Letter to the Editor: The importance of diversity of experience

In his op-ed “What Does It Mean to be the Best?” (Sept. 20, 2017), David Kane ’88 is right to wonder about how to make the College the best that it can be. But his account of what we mean by “best,” and the changes he recommends to achieve that – such as reducing the pursuit of under-represented minority and low-income students – are based on a dangerously abstract notion of how learning actually takes place.

For instance: I’ve taught Moby-Dick a dozen times as part of a 300-level English course. For the last three years, I’ve also taught the book in the Summer Humanities and Social Sciences (SHSS) program. Without question, the SHSS classes have been better – in fact, they have been some of the most serious and electric courses that I’ve had the privilege to teach. My pre-frosh brought unusual guts and heart, as well as brains, to their work – at times challenging my assumptions, at others finding unexpected resonances between their personal histories and Melville’s. Their diversity of experience was a fundamental resource for what we learned.

I don’t know whether my students had SAT scores of 600, 700 or 800. I never had reason to look. I do know that, for myself and many of my colleagues, SHSS has reaffirmed our sense of why teaching matters.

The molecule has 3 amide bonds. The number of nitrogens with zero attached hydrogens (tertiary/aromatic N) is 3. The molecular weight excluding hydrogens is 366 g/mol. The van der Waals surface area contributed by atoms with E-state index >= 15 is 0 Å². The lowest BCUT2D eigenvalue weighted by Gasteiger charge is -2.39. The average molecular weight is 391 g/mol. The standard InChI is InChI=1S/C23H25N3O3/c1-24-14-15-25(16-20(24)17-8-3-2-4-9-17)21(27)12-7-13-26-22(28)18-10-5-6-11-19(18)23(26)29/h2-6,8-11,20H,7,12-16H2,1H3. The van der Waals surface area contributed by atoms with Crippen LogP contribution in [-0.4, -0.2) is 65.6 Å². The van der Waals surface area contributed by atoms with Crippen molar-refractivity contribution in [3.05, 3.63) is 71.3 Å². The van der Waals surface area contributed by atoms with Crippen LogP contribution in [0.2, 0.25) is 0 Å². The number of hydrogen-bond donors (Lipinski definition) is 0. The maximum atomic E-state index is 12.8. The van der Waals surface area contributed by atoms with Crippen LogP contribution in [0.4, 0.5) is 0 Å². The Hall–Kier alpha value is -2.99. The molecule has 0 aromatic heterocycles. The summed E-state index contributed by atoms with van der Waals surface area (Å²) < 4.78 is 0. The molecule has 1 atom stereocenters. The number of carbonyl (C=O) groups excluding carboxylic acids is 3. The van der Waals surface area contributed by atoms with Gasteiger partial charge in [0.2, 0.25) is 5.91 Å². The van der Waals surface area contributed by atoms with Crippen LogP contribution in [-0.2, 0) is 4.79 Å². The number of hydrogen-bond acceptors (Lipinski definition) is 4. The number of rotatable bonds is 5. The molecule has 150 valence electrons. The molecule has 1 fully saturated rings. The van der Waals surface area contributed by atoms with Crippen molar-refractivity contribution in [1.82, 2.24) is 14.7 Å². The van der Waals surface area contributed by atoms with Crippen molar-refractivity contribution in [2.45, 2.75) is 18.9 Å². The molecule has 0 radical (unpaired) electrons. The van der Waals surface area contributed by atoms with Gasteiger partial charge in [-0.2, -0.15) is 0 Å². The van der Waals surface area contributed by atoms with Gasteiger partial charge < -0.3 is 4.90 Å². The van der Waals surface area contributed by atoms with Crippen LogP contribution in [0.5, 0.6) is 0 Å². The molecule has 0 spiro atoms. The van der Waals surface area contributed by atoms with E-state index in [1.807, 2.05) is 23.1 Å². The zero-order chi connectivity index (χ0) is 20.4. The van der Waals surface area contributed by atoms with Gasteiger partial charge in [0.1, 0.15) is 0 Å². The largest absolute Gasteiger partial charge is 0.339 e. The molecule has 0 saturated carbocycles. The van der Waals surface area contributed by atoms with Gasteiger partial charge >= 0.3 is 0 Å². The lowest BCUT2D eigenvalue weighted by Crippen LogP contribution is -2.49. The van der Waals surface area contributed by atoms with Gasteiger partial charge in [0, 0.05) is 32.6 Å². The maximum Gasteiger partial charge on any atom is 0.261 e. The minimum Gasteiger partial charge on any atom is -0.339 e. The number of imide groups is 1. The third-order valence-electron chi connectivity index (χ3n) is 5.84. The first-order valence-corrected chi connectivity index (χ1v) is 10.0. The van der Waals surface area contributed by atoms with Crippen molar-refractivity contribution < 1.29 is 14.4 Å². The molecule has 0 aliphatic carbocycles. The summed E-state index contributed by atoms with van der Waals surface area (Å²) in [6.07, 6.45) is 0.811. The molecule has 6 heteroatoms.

Kane would do well to pause before prescribing further aggressive changes to admissions policies. I welcome him to sit in on any of my courses, and to see for himself whether those changes would damage or improve the college that we both love.

  • When I taught at Williams College it was fairly easy for me to pick out the students with SAT scores of 600, 700 or 800. It was obvious to everyone in the room that the less bright students made comments that the other students smiled at, or ignored, or dismissed with a quick glance to the ceiling.

    I observed a contemporary political science class at Occidental College taught by a FOX News panelist, Caroline Heldman. See, http://anonymouspoliticalscientist.blogspot.com/2011/10/visiting-professor-fox-news-liberal.html

    My sense is that real intellectual debate was quickly countered by the ultimately boring argument that men and whites cannot possibly understand the experiences of other people different from themselves. The discussion I observed seemed to be founded in the assumption that normal human empathy is physically impossible to conjure up.

    As our nation’s previously prestigious academic institutions get locked up in censorship and politically correct nonsense, the real work of envisioning and debating our nation’s future is taking place at other locations, and is increasingly carried on by those of us subject to reverse discrimination and the unremitting hostility of the left.